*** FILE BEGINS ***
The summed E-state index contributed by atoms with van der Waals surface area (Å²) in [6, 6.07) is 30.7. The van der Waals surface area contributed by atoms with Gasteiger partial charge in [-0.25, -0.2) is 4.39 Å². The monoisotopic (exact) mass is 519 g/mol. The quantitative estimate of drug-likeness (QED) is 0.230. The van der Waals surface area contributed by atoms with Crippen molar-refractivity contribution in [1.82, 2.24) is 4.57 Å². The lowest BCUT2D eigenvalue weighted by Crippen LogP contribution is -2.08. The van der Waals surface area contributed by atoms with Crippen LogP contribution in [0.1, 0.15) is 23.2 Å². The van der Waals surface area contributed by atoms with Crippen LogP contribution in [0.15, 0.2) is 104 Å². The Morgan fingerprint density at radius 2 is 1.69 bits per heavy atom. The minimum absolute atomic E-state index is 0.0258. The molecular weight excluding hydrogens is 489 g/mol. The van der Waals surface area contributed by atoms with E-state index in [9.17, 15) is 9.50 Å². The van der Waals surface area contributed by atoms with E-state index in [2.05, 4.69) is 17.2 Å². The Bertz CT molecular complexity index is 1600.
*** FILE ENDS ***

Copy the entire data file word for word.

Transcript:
The summed E-state index contributed by atoms with van der Waals surface area (Å²) in [6, 6.07) is 30.7. The van der Waals surface area contributed by atoms with Gasteiger partial charge in [-0.25, -0.2) is 4.39 Å². The monoisotopic (exact) mass is 519 g/mol. The quantitative estimate of drug-likeness (QED) is 0.230. The van der Waals surface area contributed by atoms with Crippen molar-refractivity contribution in [1.82, 2.24) is 4.57 Å². The lowest BCUT2D eigenvalue weighted by Crippen LogP contribution is -2.08. The van der Waals surface area contributed by atoms with Crippen LogP contribution in [0.1, 0.15) is 23.2 Å². The van der Waals surface area contributed by atoms with Crippen LogP contribution in [0.15, 0.2) is 104 Å². The Morgan fingerprint density at radius 2 is 1.69 bits per heavy atom. The minimum absolute atomic E-state index is 0.0258. The molecular weight excluding hydrogens is 489 g/mol. The van der Waals surface area contributed by atoms with E-state index in [9.17, 15) is 9.50 Å². The van der Waals surface area contributed by atoms with E-state index in [2.05, 4.69) is 17.2 Å². The Bertz CT molecular complexity index is 1600.